It was just another morning at the senior center: Women were sewing, men were playing pool — and seven demonstrators, average age 76, were picketing outside, demanding doughnuts.
They wore sandwich boards proclaiming, "Give Us Our Just Desserts" and "They're Carbs, Not Contraband."
At issue is a decision to refuse free doughnuts, pies and breads that were being donated to senior centers around Putnam County, north of New York City. Officials were concerned that the county was setting a bad nutritional precedent by providing mounds of doughnuts and other sweets to seniors.
The picketers said they were objecting not to a lack of sweets but that they weren't consulted about the ban.
"Lack of respect is what it's all about," said Joe Hajkowski, 75, a former labor union official who organized the demonstration. He said officials had implied that seniors were gorging themselves on jelly doughnuts and were too senile to make the choice for themselves.
C. Michael Sibilia said, "I'm 86, not 8."
Inside, some seniors said they missed the doughnuts but others said they were glad to see them go.
"It was disgusting the way people went after them," said 80-year-old Rita Jorgensen. "I think the senior center did them a favor by taking it away."
Stan Tuttle, coordinator of nutritional services for the county's Office for the Aging, said the program had gotten out of control. As many as 16 cases of breads, cakes and pastries were delivered, by various means, to the William Koehler Memorial Senior Center each day. Some were moldy and some had been stored overnight in the trunks of volunteers' cars, he said.
Caregivers there and elsewhere say the doughnut debate illustrates the difficulty of balancing nutrition and choice when providing meals to the elderly.
"Senior citizens can walk down to the store and buy doughnuts. Nobody's stopping them," said Michael Jacobson, executive director of the Center for Science in the Public Interest in Washington.
But he notes that older people have high rates of heart disease and high blood pressure and says senior citizen centers, nursing homes and assisted-living centers should not be worsening the health problems of seniors.
At the North East Bronx Senior Citizen Center, lunch is served five times a week (suggested contribution $1.50).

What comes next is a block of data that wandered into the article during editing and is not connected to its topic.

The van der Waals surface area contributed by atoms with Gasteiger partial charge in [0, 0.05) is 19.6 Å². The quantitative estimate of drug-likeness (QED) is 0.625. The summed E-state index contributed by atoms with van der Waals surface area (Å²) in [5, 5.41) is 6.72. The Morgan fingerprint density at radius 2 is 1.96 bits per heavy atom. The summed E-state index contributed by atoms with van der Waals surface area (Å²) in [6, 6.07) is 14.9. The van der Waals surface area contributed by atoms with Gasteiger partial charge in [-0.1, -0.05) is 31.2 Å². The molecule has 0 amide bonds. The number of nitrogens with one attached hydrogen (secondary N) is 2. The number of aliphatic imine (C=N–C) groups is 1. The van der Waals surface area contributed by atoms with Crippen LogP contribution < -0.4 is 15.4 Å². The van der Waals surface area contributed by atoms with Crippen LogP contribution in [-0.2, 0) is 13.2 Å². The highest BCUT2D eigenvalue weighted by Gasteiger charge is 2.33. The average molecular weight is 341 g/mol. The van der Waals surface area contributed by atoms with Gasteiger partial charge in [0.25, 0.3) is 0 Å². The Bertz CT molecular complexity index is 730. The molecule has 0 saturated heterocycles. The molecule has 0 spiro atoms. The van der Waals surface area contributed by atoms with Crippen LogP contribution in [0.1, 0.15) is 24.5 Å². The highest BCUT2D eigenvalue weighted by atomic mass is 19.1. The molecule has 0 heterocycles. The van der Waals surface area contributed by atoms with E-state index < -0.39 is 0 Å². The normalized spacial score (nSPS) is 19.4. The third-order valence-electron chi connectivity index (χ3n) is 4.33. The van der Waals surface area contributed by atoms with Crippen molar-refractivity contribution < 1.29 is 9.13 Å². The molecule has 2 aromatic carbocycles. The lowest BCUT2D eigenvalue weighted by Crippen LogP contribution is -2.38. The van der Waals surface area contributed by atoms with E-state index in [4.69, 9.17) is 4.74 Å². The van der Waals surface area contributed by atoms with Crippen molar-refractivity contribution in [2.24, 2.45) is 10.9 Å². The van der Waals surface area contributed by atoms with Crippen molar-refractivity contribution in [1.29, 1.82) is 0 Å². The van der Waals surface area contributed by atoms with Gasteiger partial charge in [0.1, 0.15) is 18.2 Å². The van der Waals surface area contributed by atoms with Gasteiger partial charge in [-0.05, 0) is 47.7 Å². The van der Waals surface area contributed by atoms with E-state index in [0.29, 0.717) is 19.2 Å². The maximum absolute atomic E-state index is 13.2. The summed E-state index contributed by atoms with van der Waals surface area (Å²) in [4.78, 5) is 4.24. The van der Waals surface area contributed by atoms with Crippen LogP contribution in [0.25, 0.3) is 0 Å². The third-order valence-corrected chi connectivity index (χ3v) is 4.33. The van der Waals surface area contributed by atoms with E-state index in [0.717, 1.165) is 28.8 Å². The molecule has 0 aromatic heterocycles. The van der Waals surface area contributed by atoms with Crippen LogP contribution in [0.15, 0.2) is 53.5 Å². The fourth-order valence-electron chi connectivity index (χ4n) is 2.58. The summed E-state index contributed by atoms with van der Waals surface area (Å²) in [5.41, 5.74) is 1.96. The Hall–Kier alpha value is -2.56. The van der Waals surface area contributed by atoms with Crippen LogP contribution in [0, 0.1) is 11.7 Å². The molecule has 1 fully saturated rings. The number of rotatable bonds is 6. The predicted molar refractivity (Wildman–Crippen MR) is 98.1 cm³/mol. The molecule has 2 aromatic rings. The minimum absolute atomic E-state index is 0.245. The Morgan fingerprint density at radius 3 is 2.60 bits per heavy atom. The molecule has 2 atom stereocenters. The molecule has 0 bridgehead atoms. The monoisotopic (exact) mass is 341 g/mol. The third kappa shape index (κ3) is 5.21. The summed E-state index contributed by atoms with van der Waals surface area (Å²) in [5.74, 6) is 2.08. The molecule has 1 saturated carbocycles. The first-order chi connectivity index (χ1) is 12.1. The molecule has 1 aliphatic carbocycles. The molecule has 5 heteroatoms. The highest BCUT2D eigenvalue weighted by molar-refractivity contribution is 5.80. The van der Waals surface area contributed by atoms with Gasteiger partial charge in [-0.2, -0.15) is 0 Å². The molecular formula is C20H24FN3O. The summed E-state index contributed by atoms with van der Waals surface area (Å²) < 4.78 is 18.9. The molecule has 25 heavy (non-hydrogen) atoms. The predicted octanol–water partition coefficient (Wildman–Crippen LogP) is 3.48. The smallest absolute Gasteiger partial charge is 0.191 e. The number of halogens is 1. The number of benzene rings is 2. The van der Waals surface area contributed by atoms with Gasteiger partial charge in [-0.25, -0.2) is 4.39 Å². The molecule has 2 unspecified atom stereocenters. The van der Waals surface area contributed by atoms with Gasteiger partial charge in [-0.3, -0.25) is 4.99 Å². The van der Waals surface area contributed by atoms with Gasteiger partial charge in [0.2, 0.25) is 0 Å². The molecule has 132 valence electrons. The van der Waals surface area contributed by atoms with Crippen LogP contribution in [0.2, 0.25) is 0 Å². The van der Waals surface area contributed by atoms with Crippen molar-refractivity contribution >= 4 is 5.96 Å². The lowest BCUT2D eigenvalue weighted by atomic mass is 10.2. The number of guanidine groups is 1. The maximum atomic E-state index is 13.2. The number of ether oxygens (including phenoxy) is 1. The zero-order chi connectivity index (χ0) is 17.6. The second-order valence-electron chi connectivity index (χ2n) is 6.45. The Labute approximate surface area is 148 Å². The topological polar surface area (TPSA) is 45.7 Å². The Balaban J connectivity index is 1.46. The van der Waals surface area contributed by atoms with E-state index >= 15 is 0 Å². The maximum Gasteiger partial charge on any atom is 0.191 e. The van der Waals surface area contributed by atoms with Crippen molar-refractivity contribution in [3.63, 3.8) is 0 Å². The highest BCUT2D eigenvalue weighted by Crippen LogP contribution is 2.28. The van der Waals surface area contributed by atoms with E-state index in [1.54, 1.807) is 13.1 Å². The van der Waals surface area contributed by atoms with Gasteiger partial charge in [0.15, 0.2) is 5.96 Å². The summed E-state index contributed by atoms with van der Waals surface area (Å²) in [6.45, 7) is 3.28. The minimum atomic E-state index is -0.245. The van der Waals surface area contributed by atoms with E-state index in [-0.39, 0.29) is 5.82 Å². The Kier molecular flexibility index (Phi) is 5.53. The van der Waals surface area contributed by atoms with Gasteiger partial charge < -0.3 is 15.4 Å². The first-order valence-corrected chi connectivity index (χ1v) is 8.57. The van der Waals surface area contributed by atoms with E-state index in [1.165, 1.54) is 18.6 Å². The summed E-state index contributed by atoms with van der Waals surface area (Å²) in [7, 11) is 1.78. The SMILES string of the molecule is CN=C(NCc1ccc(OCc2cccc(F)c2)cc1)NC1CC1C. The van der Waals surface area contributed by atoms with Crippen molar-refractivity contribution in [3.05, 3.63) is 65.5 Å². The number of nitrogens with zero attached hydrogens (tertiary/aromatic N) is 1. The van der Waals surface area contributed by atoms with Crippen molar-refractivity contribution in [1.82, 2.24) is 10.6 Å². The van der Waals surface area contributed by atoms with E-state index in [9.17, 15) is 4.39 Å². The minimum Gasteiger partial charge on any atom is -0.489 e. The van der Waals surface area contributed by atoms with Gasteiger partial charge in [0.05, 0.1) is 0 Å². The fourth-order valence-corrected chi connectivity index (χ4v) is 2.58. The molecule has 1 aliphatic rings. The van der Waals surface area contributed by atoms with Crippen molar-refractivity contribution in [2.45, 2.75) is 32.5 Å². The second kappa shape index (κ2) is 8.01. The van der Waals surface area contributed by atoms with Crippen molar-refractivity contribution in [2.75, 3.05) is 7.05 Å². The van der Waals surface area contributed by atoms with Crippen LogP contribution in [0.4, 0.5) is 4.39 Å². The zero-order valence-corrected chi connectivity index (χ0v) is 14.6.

"We don't tell them what to do, we don't force them to eat what's good for them. But we certainly don't give them anything that's bad for them," said center director Silvia Ponce.
The church-basement senior center, one of 325 under the New York City Department for the Aging, has a mostly Italian-American clientele, a Naples-born cook and a menu that includes eggplant parmigiana, linguini with clams and manicotti.
"We try to give them what they like," said the cook, Stella Bruno.
The lunches have to supply one-third of the federal minimum daily requirements in such categories as calories, protein, vitamin C and vitamin A, said Chris Miller, spokesman for the department.
The Bronx center offers coffee, tea, bagels and rolls in the morning, but nothing in the doughnut family.
"The sweetest thing here is the raisin in the raisin bagel," said Nicholas Volpicella, 87.
Maureen Janowski, director of nutrition resources for Morrison Senior Dining in Atlanta, which provides meals at more than 370 senior living communities, says residents' food preferences depend somewhat on their age. Those born between 1901 and 1925 generally prefer meat and potatoes, and those born between 1925 and 1942 are "a little more trendy, a little more adventurous, a lot more nutrition-savvy," she said.
"They have choices, and we show them how to make good choices," she said.
At the Bronx center, Bruno said she tries to help the seniors avoid the bad buffet choices when they take a trip to Atlantic City. As a group was departing, she handed them bag lunches — with a roast beef sandwich, cranberry juice and carrot sticks.
"Protein, vitamin C, vitamin A," she said.